Arresting, intriguing, luminous and seductive are some of the adjectives used on the cover of Boehmer’s anthology of tales. All of which could equally describe what has become known as ‘the global south.’ Born in South Africa but based now in the UK, this professor of World Literature of English has, over and above an exquisite grip on how to succinctly, simply and sensitively put across a scene, a whole soul or the smallest of gestures, a connection to The South that defines her. And in the case of this book, guides her stories, all of which have links to countries below the equator – Argentina, Australia, South Africa etc. She talks of the distinctive ‘southern light’ that bathes the hemisphere and inspires its writers. But if this sounds fey, her stories describe people who are utterly real, raw and flawed. There’s a frisson between two supermarket shelf-packers, a boy making paper planes for his dementia-ridden gran, tour-guide Evelina with an airport fetish and the communications officer whose life is changed by a field trip To The Volcano, title story. Both every day and yet so very washed in undercurrent, these stories are haunting and compelling.
A Life in Books13 November 2019
I’d not heard of Elleke Boehmer before To the Volcano turned up, despite the five novels she has under her belt. She’s also the author of an acclaimed biography of Nelson Mandela not to mention editor of the bestselling 2004 edition of Baden-Powell’s Scouting for Boys. I knew about the latter from Waterstone’s Books Quarterly days but had failed to make the connection. Now an Oxford academic, Boehmer was born in South Africa which explains why so many of her stories emanate from the southern hemisphere.
The opening piece sets the tone for much of this collection with a tale of homesickness in which a young African student’s infectious laugh gradually fades away in an unwelcoming ancient British university town. Lise’s dream of visiting Paris, her backpack stuffed with French classics to guide her, is dulled by rain and unwanted attention which sends her thoughts heading for home in ‘South, North’ while ‘Evelina’, one of my favourites, sees a young Argentinian travel guide, due to join her fiancé in New York, lingering in the airport until the last minute, reluctant to board the plane. Closely linked to the yearning for home, ‘Supermarket Love’ is a tale of cultural confusion as a young Afghan Muslim shelf-stacker writes a letter in her head to an Australian agony aunt about her crush on a colleague, knowing she can never send it. ‘Synthetic Orange’ also calls to mind refugees when the gift of a bracelet made from the brightly coloured vests worn by migrants brings back memories of two shocking events for a woman on holiday in Spain.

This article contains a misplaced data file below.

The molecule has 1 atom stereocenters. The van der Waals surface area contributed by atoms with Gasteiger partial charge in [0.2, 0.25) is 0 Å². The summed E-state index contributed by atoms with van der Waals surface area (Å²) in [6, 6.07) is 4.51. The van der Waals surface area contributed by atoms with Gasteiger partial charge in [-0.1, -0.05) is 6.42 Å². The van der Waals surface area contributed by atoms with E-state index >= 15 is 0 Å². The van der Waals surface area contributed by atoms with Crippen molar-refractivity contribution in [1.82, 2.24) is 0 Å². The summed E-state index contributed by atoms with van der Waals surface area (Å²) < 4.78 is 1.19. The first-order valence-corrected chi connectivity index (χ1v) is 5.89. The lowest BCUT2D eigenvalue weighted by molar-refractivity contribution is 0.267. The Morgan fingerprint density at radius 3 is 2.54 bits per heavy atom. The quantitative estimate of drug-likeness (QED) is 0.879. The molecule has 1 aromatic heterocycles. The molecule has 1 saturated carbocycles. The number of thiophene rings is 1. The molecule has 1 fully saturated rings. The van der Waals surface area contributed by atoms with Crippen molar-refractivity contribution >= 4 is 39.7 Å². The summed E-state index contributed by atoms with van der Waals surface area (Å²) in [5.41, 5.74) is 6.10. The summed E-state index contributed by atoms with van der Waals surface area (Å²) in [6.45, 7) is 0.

Many of Boehmer’s stories are about people at a decisive point in their lives, a time to turn backwards or forwards, but several explore ageing a particularly poignant example of which is ‘Paper Planes’ in which an old woman sits in her nursing home bedroom playing with her grandson, or rather watching him play. ‘The Mood I’m In’ takes a rather different view of growing old as a widow, dry-eyed at her previous husbands’ funerals, finds herself in tears at the fourth.
These are insightful, intelligent stories full of characters pursuing their dreams but often meeting with disappointment, unable to make a decisive move, pulled back by a longing for home or an inability to escape their past and often left lonely as a result. An enjoyable collection, written with a quietly perceptive insight.